Paul Coutinho, SJ has written a book called How Big Is Your God? He asks the question, “Do you know God?” Coutinho thinks that the sum of life is our journey to find our identity in the Divine. He makes his point by telling a story.
With Christmas coming, Grandma was out shopping for gifts for her grandchildren. While she was at the toy store going through her list and carefully selecting gifts, she noticed a small homeless girl outside wistfully looking into the store. Grandma’s heart went out to this little girl. She invited her into the store and asked her to pick out a gift for herself. As they walked out of the store, the little girl held Grandma’s hand and looked into her kind eyes and asked, “Are you God?” Grandma, somewhat embarrassed and somewhat touched, said, “No, my dear, I am not God.” “Then who are you?” continued the little girl. Grandma thought for a moment and said, “I am a child of God.” The little girl, fully satisfied and smiling, said, “I knew there was a connection.”
In today’s Gospel the scholar of the law asks Jesus, “And who is my neighbor?” Jesus responds by telling the very familiar parable of the Good Samaritan. Like Coutinho, Jesus had a way of making a point by telling a story. It is important to know that Samaritans were hated by Jews and avoided at all costs. And yet, as Jesus tells the story, the Samaritan is obviously the good guy. When he asks the scholar, “Which of these three, in your opinion, was neighbor to the robbers’ victim?” he can’t even bring himself to say the Samaritan. He says, “The one who treated him with mercy.” Jesus says, “Go and do likewise.”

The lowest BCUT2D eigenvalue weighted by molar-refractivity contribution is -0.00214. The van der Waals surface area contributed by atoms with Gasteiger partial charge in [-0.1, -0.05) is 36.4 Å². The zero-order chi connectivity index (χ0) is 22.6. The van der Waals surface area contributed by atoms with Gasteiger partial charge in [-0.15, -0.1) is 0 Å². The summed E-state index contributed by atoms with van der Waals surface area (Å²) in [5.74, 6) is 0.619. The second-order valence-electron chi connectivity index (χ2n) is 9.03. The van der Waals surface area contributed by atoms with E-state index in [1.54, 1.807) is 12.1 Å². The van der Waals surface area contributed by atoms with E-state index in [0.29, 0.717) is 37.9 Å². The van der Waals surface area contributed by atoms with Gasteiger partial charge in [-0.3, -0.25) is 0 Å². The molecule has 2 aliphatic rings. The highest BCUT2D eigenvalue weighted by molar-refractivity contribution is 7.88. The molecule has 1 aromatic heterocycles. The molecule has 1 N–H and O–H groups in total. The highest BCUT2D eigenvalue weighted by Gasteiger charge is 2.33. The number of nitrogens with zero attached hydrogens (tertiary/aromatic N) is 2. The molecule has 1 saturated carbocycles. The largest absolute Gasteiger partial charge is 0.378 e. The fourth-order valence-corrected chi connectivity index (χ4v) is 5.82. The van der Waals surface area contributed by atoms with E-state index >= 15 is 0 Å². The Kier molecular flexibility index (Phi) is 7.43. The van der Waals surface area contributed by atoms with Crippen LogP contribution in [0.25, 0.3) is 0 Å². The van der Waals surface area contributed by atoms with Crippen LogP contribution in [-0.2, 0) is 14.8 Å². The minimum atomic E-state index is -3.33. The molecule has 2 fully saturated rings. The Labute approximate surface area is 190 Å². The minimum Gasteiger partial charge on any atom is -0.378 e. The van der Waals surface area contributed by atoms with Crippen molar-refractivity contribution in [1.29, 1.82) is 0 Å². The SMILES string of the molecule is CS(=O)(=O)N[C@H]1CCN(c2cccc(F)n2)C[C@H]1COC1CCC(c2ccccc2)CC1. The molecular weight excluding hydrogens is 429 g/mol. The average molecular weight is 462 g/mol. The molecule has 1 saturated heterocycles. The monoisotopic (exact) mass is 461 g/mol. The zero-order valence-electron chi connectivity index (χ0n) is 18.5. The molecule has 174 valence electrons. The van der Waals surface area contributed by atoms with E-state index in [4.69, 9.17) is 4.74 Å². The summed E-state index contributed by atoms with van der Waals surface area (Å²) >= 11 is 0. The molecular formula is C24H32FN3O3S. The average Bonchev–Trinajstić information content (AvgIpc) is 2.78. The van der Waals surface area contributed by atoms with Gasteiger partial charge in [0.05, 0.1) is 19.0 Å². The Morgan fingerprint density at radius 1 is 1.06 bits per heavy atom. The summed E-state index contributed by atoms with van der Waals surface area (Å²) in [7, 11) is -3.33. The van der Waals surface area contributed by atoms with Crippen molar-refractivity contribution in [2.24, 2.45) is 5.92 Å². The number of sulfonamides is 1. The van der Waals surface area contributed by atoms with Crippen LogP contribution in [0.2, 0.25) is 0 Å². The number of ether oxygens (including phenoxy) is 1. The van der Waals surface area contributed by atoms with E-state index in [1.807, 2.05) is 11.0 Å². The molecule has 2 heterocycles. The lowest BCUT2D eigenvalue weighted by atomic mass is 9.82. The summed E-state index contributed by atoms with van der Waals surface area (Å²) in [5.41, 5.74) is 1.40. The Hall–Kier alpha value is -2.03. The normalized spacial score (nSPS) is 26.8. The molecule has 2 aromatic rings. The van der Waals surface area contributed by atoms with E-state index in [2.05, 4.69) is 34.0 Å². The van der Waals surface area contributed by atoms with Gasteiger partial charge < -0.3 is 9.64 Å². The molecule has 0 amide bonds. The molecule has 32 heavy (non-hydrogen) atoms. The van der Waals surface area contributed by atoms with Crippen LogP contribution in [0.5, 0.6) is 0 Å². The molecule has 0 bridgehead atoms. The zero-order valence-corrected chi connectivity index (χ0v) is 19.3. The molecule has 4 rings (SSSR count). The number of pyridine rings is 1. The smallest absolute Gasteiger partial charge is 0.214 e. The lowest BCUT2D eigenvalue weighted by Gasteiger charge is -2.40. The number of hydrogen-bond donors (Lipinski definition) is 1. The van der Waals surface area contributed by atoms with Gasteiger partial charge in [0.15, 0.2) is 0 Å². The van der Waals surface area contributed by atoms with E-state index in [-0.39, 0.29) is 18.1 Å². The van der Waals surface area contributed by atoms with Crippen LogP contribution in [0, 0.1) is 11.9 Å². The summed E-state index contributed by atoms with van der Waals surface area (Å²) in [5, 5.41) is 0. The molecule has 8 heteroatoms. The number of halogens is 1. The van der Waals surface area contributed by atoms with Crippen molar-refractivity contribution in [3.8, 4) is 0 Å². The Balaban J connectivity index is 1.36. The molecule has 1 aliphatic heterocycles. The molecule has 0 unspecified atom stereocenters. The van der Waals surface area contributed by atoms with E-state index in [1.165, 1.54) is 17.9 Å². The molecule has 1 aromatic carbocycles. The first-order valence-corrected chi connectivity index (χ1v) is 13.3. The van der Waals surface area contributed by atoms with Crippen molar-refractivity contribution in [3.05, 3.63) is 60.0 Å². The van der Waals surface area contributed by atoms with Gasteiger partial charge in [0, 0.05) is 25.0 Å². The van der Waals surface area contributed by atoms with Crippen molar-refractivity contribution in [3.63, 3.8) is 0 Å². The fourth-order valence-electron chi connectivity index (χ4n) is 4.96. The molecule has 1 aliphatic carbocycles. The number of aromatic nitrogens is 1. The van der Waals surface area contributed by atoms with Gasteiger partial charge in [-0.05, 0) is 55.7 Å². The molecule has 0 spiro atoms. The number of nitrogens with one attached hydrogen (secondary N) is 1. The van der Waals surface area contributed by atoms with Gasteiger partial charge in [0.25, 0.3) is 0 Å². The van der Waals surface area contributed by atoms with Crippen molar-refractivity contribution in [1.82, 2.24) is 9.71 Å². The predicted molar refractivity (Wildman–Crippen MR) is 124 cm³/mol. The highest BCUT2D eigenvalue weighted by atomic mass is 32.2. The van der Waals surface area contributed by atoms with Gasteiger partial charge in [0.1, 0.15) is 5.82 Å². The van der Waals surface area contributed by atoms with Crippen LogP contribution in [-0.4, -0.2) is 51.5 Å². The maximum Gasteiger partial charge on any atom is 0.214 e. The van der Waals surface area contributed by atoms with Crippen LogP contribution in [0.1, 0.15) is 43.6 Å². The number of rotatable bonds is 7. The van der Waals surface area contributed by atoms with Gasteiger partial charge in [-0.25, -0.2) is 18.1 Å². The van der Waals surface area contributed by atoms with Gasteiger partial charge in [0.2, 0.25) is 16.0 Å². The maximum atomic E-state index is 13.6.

With a good story Jesus makes the idea of neighbor much larger than the scholar was expecting or hoping for. Dietrich Bonhoeffer once said, “Neighborliness is not a quality in other people; it is simply their claim on ourselves. We have literally no time to sit and ask ourselves whether so-and-so is our neighbor or not. We must get into action and obey; we must behave like a neighbor to him” (Testament to Freedom).
In so doing, we will find not only a neighbor; we will find God. Do you see the connection?